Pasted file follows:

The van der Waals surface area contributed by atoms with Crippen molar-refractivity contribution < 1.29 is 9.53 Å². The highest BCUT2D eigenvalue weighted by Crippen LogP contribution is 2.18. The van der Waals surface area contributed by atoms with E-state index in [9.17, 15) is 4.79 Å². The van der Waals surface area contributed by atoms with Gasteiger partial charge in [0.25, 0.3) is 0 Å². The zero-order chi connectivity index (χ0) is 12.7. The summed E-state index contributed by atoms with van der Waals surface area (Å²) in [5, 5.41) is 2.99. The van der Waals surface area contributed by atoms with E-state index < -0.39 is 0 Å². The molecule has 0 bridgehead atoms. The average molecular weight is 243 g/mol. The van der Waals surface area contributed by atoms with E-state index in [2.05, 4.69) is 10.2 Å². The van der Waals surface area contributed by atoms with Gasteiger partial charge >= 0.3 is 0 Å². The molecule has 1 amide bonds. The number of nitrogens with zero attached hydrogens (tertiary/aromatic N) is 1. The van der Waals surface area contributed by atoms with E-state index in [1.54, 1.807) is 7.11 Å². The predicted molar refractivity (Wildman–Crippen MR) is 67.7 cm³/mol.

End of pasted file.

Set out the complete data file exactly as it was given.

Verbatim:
The van der Waals surface area contributed by atoms with Crippen molar-refractivity contribution < 1.29 is 9.53 Å². The highest BCUT2D eigenvalue weighted by Crippen LogP contribution is 2.18. The van der Waals surface area contributed by atoms with E-state index in [9.17, 15) is 4.79 Å². The van der Waals surface area contributed by atoms with Gasteiger partial charge in [0.25, 0.3) is 0 Å². The zero-order chi connectivity index (χ0) is 12.7. The summed E-state index contributed by atoms with van der Waals surface area (Å²) in [5, 5.41) is 2.99. The van der Waals surface area contributed by atoms with E-state index < -0.39 is 0 Å². The molecule has 0 bridgehead atoms. The average molecular weight is 243 g/mol. The van der Waals surface area contributed by atoms with E-state index in [2.05, 4.69) is 10.2 Å². The van der Waals surface area contributed by atoms with Gasteiger partial charge >= 0.3 is 0 Å². The molecule has 1 amide bonds. The number of nitrogens with zero attached hydrogens (tertiary/aromatic N) is 1. The van der Waals surface area contributed by atoms with E-state index in [1.54, 1.807) is 7.11 Å². The predicted molar refractivity (Wildman–Crippen MR) is 67.7 cm³/mol.